Community colleges offer about half (51%) of all healthcare training programs at U.S. higher education institutions — far exceeding any other postsecondary sector — and confer more than one-third (36%) of the credentials, according to an opens in a new windowanalysis of federal data by the opens in a new window Community College Research Center at Columbia University.
Within some healthcare education programs, the percentage offered at community colleges is even greater: mental/social health (76%), clinical/medical laboratory science (69%), allied health (68%) and practical nursing (58%). The only healthcare program examined where another sector exceeds what community colleges offer was public health — public four-year institutions account for 46% of the programs and private, not-for-profit four-year institutions 31%, compared to community colleges’ 15%.
CCRC notes that 38% of registered nursing programs reside at community colleges, though the four-year, nonprofit sector collectively offers nearly half of the programs (27% at private, not-for-profits and 22% at public colleges and universities).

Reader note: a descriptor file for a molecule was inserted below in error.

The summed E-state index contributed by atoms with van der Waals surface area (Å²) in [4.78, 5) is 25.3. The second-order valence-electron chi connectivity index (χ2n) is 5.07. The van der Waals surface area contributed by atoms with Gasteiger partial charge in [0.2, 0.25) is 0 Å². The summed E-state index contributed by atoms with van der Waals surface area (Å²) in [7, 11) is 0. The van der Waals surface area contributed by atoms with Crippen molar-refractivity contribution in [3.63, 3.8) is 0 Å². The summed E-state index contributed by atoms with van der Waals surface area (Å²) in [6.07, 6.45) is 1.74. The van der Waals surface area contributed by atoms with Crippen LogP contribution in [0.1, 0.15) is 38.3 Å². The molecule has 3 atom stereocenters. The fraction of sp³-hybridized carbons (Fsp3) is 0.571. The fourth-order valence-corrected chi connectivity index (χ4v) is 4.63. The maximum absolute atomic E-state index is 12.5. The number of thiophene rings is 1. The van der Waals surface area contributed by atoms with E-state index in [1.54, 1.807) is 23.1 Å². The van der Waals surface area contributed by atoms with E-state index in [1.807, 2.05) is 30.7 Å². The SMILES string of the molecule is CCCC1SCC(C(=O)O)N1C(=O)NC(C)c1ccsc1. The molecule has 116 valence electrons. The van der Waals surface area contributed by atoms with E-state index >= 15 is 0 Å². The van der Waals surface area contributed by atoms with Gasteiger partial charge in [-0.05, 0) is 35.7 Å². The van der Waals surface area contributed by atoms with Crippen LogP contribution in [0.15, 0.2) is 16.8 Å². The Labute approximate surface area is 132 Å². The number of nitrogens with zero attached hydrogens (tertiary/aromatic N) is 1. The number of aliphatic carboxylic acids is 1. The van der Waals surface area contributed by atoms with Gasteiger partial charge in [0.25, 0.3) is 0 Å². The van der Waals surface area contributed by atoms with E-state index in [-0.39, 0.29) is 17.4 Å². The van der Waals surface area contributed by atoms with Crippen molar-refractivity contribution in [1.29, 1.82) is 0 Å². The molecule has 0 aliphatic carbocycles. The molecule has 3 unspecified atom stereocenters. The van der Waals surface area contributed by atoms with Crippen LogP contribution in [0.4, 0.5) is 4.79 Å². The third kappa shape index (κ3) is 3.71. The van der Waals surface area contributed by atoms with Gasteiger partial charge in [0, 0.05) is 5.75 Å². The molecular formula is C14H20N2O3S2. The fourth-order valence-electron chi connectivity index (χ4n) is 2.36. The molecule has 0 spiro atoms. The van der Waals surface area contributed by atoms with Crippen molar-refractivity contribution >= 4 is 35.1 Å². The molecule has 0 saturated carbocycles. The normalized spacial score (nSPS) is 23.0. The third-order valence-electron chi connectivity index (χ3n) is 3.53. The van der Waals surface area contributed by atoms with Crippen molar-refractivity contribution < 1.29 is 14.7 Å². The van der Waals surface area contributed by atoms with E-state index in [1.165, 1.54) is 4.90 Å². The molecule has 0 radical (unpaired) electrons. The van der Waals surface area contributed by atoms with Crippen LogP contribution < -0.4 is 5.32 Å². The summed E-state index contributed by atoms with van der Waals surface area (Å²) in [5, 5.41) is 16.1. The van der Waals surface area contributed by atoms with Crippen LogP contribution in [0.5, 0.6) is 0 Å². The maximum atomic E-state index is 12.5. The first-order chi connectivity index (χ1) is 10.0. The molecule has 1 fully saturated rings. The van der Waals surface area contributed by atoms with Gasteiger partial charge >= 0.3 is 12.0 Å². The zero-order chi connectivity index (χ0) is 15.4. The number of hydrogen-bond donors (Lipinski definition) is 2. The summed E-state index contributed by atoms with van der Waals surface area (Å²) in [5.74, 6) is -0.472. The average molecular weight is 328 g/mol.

The study also examined the distribution of healthcare education awards — short-term and long-term certificates, associate degrees and bachelor’s degrees. Public two-year colleges conferred 36% of the credentials in the 2019-20 academic year, compared to 22% by private, for-profits and 21% by public four-year institutions.
The report observes a difference between the number of programs offered at community colleges and the number of conferred credentials, saying one explanation may be because of smaller enrollments at community colleges. It notes that many community colleges use work-based clinic sites, which can limit the size of enrollment.
Community colleges also had the highest percentage of graduates among several of the healthcare programs — allied health (diagnostic, intervention, treatment), clinical/medical laboratory sciences, mental/social health, health/medical prep and practical nursing. Private for-profits had higher numbers in programs such as allied health, dental support services and health/medical administrative.
Public four-year institutions had the highest percentages in registered nursing, health services/allied health and public health.
CCRC examined data from the U.S. Education Department’s Integrated Postsecondary Education Data Systems 2019-2020 survey. The report also explored community college healthcare award levels, racial/ethnic composition of community college healthcare program graduates and the association between healthcare credentials and entry-level wages.